Here is what other critics are saying:
“John Safran’s captivating inquiry into a murder in darkest Mississippi is by turns informative, frightening and hilarious. It is enlivened by a swarm of creepy locals and a torrent of astonishing details–such as hedge clippers put to surgical use in the performance of an official autopsy.”—John Berendt, bestselling author of Midnight in the Garden of Good and Evil
“A hilarious and bizarre story that leads where you least expect it. John Safran has for years been one of my favorite journalists – forever pushing the boundaries, funny, startling, a hurricane.” —Jon Ronson, bestselling author of The Psychopath Test and Them
“Safran’s book will make readers chuckle, fidget, and turn page after page wondering what will happen next as the author looks to find the truth about the murder of a white supremacist by a black man in the Deep South…. This true crime book will stick with readers. Safran does a great job of looking at the murder from multiple perspectives and brings in his own experience learning about the culture, which is in itself a character. For fans of true crime, Southern tales, and books similar to Capote’s [In Cold Blood] and John Berendt’s Midnight in the Garden of Good and Evil.” —Library Journal, STARRED review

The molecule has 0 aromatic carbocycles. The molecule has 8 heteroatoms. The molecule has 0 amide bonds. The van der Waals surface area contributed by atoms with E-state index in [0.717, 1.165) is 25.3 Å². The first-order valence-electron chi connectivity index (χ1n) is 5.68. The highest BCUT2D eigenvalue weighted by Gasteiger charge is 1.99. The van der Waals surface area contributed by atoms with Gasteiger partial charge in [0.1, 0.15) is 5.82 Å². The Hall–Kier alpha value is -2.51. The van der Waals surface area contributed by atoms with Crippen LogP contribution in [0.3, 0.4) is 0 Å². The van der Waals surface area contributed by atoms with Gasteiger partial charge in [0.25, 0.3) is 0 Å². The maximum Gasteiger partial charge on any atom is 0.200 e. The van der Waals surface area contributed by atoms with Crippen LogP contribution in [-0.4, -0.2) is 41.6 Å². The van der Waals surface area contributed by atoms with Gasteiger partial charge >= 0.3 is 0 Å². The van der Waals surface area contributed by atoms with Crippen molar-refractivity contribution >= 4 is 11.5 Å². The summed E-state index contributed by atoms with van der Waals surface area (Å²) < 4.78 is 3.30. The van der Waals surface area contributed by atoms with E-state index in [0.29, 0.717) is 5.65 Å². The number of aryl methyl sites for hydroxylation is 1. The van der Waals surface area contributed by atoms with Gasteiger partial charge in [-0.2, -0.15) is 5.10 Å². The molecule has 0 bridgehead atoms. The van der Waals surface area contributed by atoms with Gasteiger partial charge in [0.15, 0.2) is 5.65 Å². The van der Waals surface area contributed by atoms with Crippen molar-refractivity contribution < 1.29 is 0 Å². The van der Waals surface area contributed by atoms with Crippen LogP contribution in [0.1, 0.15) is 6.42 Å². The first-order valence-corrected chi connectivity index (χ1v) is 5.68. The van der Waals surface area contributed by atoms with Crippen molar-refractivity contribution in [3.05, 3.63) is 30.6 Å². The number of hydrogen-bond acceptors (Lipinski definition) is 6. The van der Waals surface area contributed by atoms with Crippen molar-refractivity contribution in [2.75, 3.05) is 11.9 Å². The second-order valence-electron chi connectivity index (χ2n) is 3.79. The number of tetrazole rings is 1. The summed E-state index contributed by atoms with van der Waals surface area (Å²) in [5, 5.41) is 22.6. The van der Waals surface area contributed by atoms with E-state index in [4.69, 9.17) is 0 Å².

“It’s not often that the retelling of a brutal murder is full of laughs but documentarian and debut author Safran is an entertaining writer… Weaving a tale that is simultaneously about race, failed systems, money, sex, family and simple rage, Safran truly did lose a year in Mississippi, and getting lost with him is a joy.” —Kirkus, STARRED review
“[T]his stranger-than-fiction true crime story finds Safran—a white, Jewish documentary filmmaker from Australia—relocating to Rankin County, Miss., to dig deep into the grisly stabbing murder of a 67-year-old white supremacist in April 2010… [A] bizarrely unsettling, yet often witty book that paints a disturbing picture of the deep South today.” —Publishers Weekly
“Funny and gripping and wonderfully weird.” —Louis Theroux, BBC journalist